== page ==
Misdiagnosis of Breast Cancer


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About misdiagnosis: When checking for a misdiagnosis of Breast Cancer or confirming a diagnosis of Breast Cancer, it is useful to consider what other medical conditions might be possible misdiagnoses or other alternative conditions relevant to diagnosis. These alternate diagnoses of Breast Cancer may already have been considered by your doctor or may need to be considered as possible alternative diagnoses or candidates for misdiagnosis of Breast Cancer. For a general overview of misdiagnosis issues for all diseases, see Overview of Misdiagnosis.

Alternative diagnoses list for Breast Cancer: For a diagnosis of Breast Cancer, the following list of conditions have been mentioned in sources as possible alternative diagnoses to consider during the diagnostic process for Breast Cancer:

  • Normal breasts - not all breast lumps are abnormal; breast changes can also occur from aging, menstruation, pregnancy, menopause, oral contraceptives, and other reasons.
    • Aging - may cause breast changes
    • Menstrual cycle - may cause swollen or tender breasts.
    • Pregnancy - breast changes occur from pregnancy
    • Menopause
    • Birth control pills
    • Hormone therapies
  • Benign breast disease
  • Breast cyst (type of Cyst)
  • Breast abscess
  • Fibrocystic breasts
  • Breast fibroadenoma (type of Fibroadenoma)
  • Mastititis - mainly in breast-feeding women
  • Gynecomastia - in men (note that men can also get breast cancer)

Breast Cancer as an alternative diagnosis: The other diseases for which Breast Cancer is listed as a possible alternative diagnosis in their lists include:

Discussion of diagnosis/misdiagnosis of Breast Cancer: My 9-year-old daughter has developed a lump in her breast, but it is only on one side. Is this normal?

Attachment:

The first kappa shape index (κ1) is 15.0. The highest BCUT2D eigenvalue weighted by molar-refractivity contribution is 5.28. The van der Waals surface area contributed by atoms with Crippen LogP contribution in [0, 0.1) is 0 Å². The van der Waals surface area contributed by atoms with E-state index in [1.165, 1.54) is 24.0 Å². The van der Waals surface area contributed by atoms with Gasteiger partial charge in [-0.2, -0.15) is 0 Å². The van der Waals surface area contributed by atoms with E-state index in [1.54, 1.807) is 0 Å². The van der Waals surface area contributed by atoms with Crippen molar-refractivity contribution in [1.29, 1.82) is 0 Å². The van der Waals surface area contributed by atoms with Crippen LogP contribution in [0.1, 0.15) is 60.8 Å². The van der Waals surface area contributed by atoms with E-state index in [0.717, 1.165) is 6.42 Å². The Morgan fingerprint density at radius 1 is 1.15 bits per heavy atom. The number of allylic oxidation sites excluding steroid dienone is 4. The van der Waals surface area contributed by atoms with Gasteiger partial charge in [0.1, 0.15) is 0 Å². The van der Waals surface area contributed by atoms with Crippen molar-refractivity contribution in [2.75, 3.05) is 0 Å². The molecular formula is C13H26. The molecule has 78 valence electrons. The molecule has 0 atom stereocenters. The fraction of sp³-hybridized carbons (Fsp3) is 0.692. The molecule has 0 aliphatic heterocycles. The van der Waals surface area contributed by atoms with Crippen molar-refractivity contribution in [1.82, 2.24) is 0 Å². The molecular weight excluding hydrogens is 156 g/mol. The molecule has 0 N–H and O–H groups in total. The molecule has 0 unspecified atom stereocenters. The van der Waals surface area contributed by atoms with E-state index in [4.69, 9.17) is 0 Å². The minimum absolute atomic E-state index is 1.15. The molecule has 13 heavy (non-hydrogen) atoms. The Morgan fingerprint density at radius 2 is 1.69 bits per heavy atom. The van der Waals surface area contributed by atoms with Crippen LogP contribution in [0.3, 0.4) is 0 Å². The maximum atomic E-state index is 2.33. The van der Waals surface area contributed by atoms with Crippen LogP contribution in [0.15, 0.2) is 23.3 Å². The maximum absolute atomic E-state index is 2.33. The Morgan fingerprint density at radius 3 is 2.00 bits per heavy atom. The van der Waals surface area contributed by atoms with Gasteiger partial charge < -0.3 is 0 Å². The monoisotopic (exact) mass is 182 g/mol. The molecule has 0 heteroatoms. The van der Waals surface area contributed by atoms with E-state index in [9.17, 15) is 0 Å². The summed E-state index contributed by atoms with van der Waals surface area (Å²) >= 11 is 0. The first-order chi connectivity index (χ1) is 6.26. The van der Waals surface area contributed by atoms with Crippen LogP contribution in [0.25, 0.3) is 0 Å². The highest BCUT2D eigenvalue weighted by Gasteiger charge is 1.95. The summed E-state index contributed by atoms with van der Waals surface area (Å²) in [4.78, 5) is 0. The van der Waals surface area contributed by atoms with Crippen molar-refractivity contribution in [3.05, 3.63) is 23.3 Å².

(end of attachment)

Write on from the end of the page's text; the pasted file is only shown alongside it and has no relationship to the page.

What you see as a lump is probably normal breast development. Breast development is usually the first sign of puberty, beginning between eight and fourteen years. It is common for one breast to begin to develop first. The second breast may not begin for up to six months after the first. You and your daughter should not be concerned.

The standard measure for pubescent breast development is called the Tanner stages. This scale identifies five developmental stages. In stage one a slight elevation of one or both nipples appears. Stage two is the breast bud stage characterized by elevation of the breast and nipple into a small mound. The diameter of the areola will also increase. It is likely that your daughter is entering the breast budding stage. The final three stages will produce more enlargement and definition of the breasts' shape until they reach full maturity at stage five.1

Medical news summaries about misdiagnosis of Breast Cancer: The following medical news items are relevant to misdiagnosis of Breast Cancer:

Misdiagnosis cases for Breast Cancer: No cases available yet.

Footnotes:
1. excerpt from Puberty: NWHIC

Last revision: April 9, 2003

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